In line with the rising number of medals its sportsmen and women are winning in international championships, India is also experiencing an increase in investments in sports, according to available data.
This increase in funding has led to an overall improvement in the country's sports infrastructure, experts said.
India won a total of 61 medals in the 2022 Commonwealth Games that drew to a close last week. Although this is slightly lower than the 2018 tally, it remains impressive, as shooting—which has been the country’s most successful sport historically in the Commonwealth Games—was absent in this year’s edition.
The 2010 Commonwealth Games that India hosted saw the country winning 101 medals, the maximum it has won so far. Although it hasn't been able to reach that figure since, throughout the last few years, India’s performance has been improving steadily.
This stands true for other tournaments as well. India’s medal tally in the Olympics has gradually moved up from just one in the 2000 Games in Sydney to seven in the 2020 Olympics in Tokyo.
“India’s performance in international tournaments have definitely improved. Winning international medals used to be more like a dream before this millennium. But medals in world tournaments aren’t such a distant dream for Indian players today,” said Charles Borromeo, a former track and field athlete who won a gold in the 1982 Asian Games and represented India in the 1984 Summer Olympics.
Increase in government funding
Government spending on sports has been rising over several years. Expenditure on the Department of Sports under the Ministry of Youth Affairs and Sports has increased from Rs 657 crore in 2011-12 to around Rs 1,749 crore in 2021-22. According to budget estimates, this has gone up further to Rs 2,123 crore in 2022-23.
In fact, this year’s budget has seen the overall allocation for the Ministry of Youth Affairs and Sports reaching an all-time high of Rs 3,062.60 crore. However, the share of the ministry in the government's overall expenditure hasn't seen much of an improvement. It was approximately 0.07 percent in 2011-12, and 11 years later, it stands at just 0.08 percent.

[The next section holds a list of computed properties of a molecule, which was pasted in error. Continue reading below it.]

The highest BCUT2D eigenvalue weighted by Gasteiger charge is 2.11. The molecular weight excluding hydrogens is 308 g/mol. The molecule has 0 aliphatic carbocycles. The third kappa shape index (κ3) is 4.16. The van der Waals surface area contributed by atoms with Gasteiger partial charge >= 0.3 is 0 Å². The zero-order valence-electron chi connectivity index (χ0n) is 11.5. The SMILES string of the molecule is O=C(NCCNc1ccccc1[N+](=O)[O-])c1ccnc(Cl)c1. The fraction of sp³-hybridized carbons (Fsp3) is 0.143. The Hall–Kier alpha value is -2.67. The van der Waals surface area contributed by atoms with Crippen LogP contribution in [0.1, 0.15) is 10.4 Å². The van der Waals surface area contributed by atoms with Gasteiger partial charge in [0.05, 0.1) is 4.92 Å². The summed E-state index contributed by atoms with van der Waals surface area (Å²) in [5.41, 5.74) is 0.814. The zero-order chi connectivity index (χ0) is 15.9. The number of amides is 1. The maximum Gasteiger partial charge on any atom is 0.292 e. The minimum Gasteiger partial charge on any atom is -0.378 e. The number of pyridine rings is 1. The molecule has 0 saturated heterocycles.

“The Khelo India scheme by the Central government has had a high impact in promoting sports as it provided financial support and helped spot talent through national-level scouting,” said Borromeo.
As a part of the Khelo India scheme, young talent identified across the country by scouts are provided financial assistance of Rs 5 lakh per annum for 8 years. According to government data, 2,590 players have been identified across the country under the scheme till June 2022.
“Increased funding has allowed us to conduct more grassroots-level tournaments and give more opportunities to local talent. We are holding proper competitions in all districts in the country now,” said VN Prasood, Secretary General of the Wrestling Federation of India.
Slow growth in corporate funding
Despite a dip during the pandemic year, funding by India Inc for the promotion of sports in the country through Corporate Social Responsibility (CSR) schemes has seen a gradual rise. But it still remains miniscule compared to the overall CSR spending.
According to the National CSR Portal run by the Ministry of Corporate Affairs, out of the Rs 24,864.11 crore spent on CSR in 2020-21—the latest official data available—sports accounted for just Rs 240.9 crore.
“Corporate spending on promoting sports in India has been largely negligible when compared to government funding. Most funds for promotion of sports and sponsorships goes either just to cricket or the more coveted formats like leagues, benefiting very few,” said Mayank Pande, a member of the sports committee of the Federation of India Chambers of Commerce and Industry (FICCI).
Reliance Industries, Kotak Mahindra Bank and Tata Steel were the biggest CSR spenders on sports in Indian in FY21.
“Government programs like Khelo India and state and district level programmes have been much more visible on the ground than corporate-funded programmes. Only a few companies such as Reliance, Tata and JSW, along with public sector companies like GAIL, can be seen in the grassroots level so far,” said Borromeo.
Reliance Foundation Youth Sports works with 5,500 educational institutes across India to develop and promote sports. The high-performance centre that Reliance set up in partnership with the government of Odisha has produced several international level athletes like women’s hurdler Jyothi Yarraji, who represented India in the Commonwealth Games.
Contributions from the JSW Group also stand distinct from the rest of the corporate sector when it comes to promoting sports. Neeraj Chopra, who won gold for the javelin throw in the 2020 Tokyo Olympics and silver in the World Athletics Championship this year, is a beneficiary of the Sports Excellence Program (SEP) run by JSW Sports.
Athletes supported by SEP have so far won an Olympic medal, three world championships, five medals at the Asian Games, and 17 medals at the Commonwealth Games.